April’s expression didn’t change as she watched the total annihilation of another living thing. There was no slack-jawed stare of amazement and fear, no sour grin of bitter joy, and no useless gasp of sorrow. Her pale, plain features remained as cold and steady as a frozen pond, a brittle echo of the early winter that had fallen since the crack had first appeared. She only turned away from the void and set about her task.
What did it matter, she wondered as she slung the rope over a stout looking branch of the old oak tree, if no one else acknowledged the crack, the unraveling of reality, looming above them? Should she care if no one else seemed to notice the absence of songbirds, of the lingering heat of autumn? As she gripped the dangling rope firmly in both hands and heaved, hoisting the burden at the other end that outweighed her by nearly fifty pounds with nothing more than grim determination, she wondered if anyone else woke up in the middle of the night, tears running down their cheeks, suddenly realizing that they missed the comforting glow of the light of the moon, taken that first night the Crack had appeared.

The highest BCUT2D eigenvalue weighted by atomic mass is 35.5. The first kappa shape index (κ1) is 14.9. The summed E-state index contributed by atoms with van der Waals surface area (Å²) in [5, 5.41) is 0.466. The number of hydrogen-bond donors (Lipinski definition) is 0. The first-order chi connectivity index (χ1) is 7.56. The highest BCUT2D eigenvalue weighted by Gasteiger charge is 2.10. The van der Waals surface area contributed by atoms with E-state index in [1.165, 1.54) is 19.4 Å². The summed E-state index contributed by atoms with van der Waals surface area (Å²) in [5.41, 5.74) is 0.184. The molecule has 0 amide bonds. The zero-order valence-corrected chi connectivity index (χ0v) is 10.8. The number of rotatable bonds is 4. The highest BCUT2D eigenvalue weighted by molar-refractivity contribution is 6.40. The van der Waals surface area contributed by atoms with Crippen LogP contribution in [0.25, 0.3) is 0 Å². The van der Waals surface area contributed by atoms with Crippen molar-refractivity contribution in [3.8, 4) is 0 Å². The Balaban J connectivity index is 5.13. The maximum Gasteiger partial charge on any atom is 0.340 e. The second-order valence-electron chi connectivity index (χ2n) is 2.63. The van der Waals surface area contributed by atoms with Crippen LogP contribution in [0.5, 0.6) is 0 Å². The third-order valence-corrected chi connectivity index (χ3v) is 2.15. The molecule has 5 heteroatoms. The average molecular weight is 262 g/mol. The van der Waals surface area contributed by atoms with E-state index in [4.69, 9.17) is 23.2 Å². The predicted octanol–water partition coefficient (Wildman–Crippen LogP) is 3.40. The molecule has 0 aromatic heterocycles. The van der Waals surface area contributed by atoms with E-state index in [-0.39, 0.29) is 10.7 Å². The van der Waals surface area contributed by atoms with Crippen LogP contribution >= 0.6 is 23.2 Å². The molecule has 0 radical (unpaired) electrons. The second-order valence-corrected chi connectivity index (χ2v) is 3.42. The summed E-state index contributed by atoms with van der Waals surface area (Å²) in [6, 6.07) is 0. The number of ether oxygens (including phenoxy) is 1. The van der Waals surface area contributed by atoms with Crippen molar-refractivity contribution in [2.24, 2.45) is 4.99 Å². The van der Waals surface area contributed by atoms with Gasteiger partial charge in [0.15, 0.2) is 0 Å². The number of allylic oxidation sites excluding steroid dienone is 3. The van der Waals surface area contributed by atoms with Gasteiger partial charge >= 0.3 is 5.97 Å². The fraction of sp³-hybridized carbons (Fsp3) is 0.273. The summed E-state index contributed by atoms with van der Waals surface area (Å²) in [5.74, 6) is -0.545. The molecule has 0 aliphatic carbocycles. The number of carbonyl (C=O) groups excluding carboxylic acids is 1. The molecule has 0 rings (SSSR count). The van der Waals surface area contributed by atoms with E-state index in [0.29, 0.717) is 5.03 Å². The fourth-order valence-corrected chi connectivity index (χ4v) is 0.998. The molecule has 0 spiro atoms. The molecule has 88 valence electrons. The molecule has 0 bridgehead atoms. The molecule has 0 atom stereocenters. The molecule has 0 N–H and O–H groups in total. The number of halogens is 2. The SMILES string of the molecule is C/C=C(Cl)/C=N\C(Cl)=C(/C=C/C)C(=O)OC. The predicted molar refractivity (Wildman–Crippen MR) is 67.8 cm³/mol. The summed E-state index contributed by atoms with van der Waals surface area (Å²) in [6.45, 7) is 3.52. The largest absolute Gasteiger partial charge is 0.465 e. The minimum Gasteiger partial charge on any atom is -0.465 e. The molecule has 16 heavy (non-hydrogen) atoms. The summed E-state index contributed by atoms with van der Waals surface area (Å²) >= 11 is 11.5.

By the time the deed was done and she had lashed the end of the rope to the stake she had driven into the ground at the base of the old oak tree, April was coated in a thin layer of sweat and still had no answers to her questions. There were no answers. If there were, then they were behind, or inside, the Crack itself, and anything that went there ceased existing. All she could do now was get rid of the questions.